Then by the mapping property of free groups there exists a unique homomorphism g: F -> G such that g agrees with f on S. g is surjective since S is a generating set.

    I am not too sure how to proceed from there. Any element of G is of the form m= y^{i} z^{j} for some i,j. I can show that if g(m) = 1, then m=1  \implies y^{i} = z^{-j}. Now I am tempted to just say that the only way this can happen is that both i and j are 0, and so that g(m) = 1  \iff m = 1, i.e ker(g) is trivial and conclude by the first isomorphism theorem that the quotient group F/{1} is isomorphic to the image of g, i.e F is isomorphic to G (g is surjective), but I am not sure how i could justify that (or not sure if it's even true...)

    Any help would be apreciated, especially any information that clarifies my ideas about free groups and generally how to show that a group is free.

    Thank you!
    Any subgroup of a free group is free. This is quite hard to prove, but it is really the only way I know how to show a group is free.

    Can you show that then exists a homomorphism from G to F(y, z) that is injective? Applying the above result, and you are done.

    "Any element of G is of the form m= y^{i} z^{j} for some i,j"

    This is incorrect - especially if you are trying to show your group is free! For instance, zy cannot be written in this form. I believe this result is only generally true for finite groups G=<a,b> then g=a^ib^j for all g \in G.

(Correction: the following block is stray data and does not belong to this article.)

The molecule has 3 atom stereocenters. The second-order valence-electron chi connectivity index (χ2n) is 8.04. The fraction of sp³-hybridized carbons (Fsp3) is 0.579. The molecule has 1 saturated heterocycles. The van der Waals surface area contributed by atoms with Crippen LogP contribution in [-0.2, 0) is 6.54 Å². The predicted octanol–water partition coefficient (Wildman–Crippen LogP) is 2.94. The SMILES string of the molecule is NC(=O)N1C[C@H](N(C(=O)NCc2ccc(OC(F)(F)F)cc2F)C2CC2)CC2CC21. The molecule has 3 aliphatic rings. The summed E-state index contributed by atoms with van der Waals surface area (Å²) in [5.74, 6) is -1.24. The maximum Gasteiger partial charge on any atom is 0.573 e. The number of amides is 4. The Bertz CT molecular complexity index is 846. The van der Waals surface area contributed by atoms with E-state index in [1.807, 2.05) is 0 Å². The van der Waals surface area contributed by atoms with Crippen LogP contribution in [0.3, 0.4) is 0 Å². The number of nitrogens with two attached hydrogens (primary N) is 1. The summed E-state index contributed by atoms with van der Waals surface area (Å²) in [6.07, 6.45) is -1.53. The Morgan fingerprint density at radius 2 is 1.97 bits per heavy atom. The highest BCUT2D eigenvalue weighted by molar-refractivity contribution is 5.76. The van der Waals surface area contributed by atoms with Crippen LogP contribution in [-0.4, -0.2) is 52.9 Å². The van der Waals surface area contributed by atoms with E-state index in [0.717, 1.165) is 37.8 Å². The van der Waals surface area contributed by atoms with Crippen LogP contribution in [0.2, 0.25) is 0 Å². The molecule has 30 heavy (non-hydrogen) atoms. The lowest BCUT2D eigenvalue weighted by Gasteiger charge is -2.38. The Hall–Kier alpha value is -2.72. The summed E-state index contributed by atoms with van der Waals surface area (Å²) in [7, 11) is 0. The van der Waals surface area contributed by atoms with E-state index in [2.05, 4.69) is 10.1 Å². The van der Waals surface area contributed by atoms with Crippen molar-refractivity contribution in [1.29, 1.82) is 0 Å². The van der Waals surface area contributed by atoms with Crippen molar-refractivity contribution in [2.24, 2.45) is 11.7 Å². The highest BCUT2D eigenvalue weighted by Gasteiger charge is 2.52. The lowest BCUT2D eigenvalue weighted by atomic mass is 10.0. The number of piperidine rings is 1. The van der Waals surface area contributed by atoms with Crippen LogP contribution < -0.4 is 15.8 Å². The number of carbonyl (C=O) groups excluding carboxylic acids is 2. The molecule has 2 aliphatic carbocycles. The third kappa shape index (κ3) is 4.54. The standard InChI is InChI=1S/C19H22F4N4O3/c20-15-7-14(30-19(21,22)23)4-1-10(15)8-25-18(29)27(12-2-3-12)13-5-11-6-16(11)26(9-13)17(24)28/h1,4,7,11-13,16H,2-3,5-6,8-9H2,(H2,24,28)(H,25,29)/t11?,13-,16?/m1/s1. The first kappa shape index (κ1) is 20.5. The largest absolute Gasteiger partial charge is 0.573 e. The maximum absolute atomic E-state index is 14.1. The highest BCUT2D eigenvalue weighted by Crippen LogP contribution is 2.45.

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  3. #3
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    Hi!

    Thank you for your reply. i haven't tried to find the homomorphism yet, but I came across Tietze transformation (Tietze transformations - Wikipedia, the free encyclopedia), that let you change a presentation of a group to another equivalent presentation. I kind of considered doing something similar when I found out that x can be expressed as a product of y,z and their inverses, i wanted to replace the instance of x in the relation by y^{-1}z^{2}y^{-1} to get 1 = 1, but I really feel like this is a circular argument...

    But the elementary Tietze transformation "removing a generator" seems to justify it, so I get that my set of relator is {1}, and letting N be its normal closure, I get N = {1} and so F/N is isomorphic to G. But as i said above, this looks like a circular argument.

    I have two more questions about free groups that are a bit different from this one, and I think I will need to use the result you mentioned that "subgroups of free groups are free" to solve them.
    Last edited by luzerne; November 15th 2009 at 10:27 PM.
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  4. #4
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    Forum for advanced group theory

    I like this type of question. I am sorry I am not posting the "answer". I would like to collaborate on these type of questions. I have posted on this thread (to date unanswered). Any interest will be met with enthusiasm. Perhaps we could start another thread at the "advanced level"... (then I will be low on the totem pole, admittedly, but there are some talented folks on this site whom I would love to engage with.) Just some thoughts... Any takers?